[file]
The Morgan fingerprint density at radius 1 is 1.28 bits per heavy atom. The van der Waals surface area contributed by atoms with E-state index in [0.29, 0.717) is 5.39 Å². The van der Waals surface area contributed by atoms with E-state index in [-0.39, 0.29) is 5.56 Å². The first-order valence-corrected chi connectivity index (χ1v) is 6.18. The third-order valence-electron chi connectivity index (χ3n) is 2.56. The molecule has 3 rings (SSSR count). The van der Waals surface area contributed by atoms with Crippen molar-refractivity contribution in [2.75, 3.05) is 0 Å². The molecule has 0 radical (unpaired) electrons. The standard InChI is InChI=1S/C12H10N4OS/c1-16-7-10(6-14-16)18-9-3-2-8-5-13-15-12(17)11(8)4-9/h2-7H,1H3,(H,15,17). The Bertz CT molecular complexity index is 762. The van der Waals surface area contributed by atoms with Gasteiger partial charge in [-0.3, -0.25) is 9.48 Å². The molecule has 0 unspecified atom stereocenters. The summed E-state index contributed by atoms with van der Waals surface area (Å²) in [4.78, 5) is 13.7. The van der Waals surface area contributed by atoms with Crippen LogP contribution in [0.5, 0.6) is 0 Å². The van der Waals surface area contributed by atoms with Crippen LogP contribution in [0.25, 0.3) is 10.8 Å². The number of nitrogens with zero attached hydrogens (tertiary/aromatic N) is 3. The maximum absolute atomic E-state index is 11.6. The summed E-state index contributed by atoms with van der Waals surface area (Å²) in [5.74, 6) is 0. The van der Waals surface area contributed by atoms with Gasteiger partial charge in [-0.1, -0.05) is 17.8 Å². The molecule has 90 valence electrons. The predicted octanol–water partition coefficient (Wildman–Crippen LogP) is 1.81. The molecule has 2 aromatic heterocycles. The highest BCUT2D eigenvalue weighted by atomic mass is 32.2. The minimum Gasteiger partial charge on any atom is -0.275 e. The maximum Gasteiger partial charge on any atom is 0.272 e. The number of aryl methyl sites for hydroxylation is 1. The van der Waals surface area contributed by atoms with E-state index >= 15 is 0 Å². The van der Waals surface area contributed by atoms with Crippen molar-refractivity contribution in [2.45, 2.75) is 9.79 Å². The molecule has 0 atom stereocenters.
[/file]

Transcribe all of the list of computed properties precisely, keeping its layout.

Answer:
The Morgan fingerprint density at radius 1 is 1.28 bits per heavy atom. The van der Waals surface area contributed by atoms with E-state index in [0.29, 0.717) is 5.39 Å². The van der Waals surface area contributed by atoms with E-state index in [-0.39, 0.29) is 5.56 Å². The first-order valence-corrected chi connectivity index (χ1v) is 6.18. The third-order valence-electron chi connectivity index (χ3n) is 2.56. The molecule has 3 rings (SSSR count). The van der Waals surface area contributed by atoms with Crippen molar-refractivity contribution in [2.75, 3.05) is 0 Å². The molecule has 0 radical (unpaired) electrons. The standard InChI is InChI=1S/C12H10N4OS/c1-16-7-10(6-14-16)18-9-3-2-8-5-13-15-12(17)11(8)4-9/h2-7H,1H3,(H,15,17). The Bertz CT molecular complexity index is 762. The van der Waals surface area contributed by atoms with Gasteiger partial charge in [-0.3, -0.25) is 9.48 Å². The molecule has 0 unspecified atom stereocenters. The summed E-state index contributed by atoms with van der Waals surface area (Å²) in [4.78, 5) is 13.7. The van der Waals surface area contributed by atoms with Crippen LogP contribution in [0.5, 0.6) is 0 Å². The van der Waals surface area contributed by atoms with Crippen LogP contribution in [0.25, 0.3) is 10.8 Å². The number of nitrogens with zero attached hydrogens (tertiary/aromatic N) is 3. The maximum absolute atomic E-state index is 11.6. The summed E-state index contributed by atoms with van der Waals surface area (Å²) in [5.74, 6) is 0. The van der Waals surface area contributed by atoms with Gasteiger partial charge in [-0.1, -0.05) is 17.8 Å². The molecule has 90 valence electrons. The predicted octanol–water partition coefficient (Wildman–Crippen LogP) is 1.81. The molecule has 2 aromatic heterocycles. The highest BCUT2D eigenvalue weighted by atomic mass is 32.2. The minimum Gasteiger partial charge on any atom is -0.275 e. The maximum Gasteiger partial charge on any atom is 0.272 e. The number of aryl methyl sites for hydroxylation is 1. The van der Waals surface area contributed by atoms with E-state index >= 15 is 0 Å². The van der Waals surface area contributed by atoms with Crippen molar-refractivity contribution in [2.45, 2.75) is 9.79 Å². The molecule has 0 atom stereocenters.